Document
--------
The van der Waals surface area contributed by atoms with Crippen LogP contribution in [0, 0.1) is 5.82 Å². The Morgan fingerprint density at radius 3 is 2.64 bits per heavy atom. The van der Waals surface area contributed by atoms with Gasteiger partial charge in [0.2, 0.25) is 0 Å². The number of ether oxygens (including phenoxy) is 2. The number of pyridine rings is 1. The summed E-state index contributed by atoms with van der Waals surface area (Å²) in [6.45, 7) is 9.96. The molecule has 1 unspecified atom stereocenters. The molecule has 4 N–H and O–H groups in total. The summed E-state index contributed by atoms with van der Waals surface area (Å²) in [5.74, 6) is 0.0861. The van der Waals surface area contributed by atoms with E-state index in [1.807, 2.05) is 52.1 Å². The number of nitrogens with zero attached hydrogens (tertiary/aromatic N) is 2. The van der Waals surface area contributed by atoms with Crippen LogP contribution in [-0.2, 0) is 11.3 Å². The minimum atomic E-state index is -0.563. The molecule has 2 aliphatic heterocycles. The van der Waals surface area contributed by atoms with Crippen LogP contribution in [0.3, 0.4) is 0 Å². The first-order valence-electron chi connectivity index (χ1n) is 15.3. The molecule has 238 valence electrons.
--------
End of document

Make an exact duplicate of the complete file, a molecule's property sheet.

The van der Waals surface area contributed by atoms with Crippen LogP contribution in [0, 0.1) is 5.82 Å². The Morgan fingerprint density at radius 3 is 2.64 bits per heavy atom. The van der Waals surface area contributed by atoms with Gasteiger partial charge in [0.2, 0.25) is 0 Å². The number of ether oxygens (including phenoxy) is 2. The number of pyridine rings is 1. The summed E-state index contributed by atoms with van der Waals surface area (Å²) in [6.45, 7) is 9.96. The molecule has 1 unspecified atom stereocenters. The molecule has 4 N–H and O–H groups in total. The summed E-state index contributed by atoms with van der Waals surface area (Å²) in [5.74, 6) is 0.0861. The van der Waals surface area contributed by atoms with E-state index in [1.807, 2.05) is 52.1 Å². The number of nitrogens with zero attached hydrogens (tertiary/aromatic N) is 2. The van der Waals surface area contributed by atoms with Crippen LogP contribution in [-0.2, 0) is 11.3 Å². The minimum atomic E-state index is -0.563. The molecule has 2 aliphatic heterocycles. The van der Waals surface area contributed by atoms with Crippen LogP contribution in [0.3, 0.4) is 0 Å². The first-order valence-electron chi connectivity index (χ1n) is 15.3. The molecule has 238 valence electrons.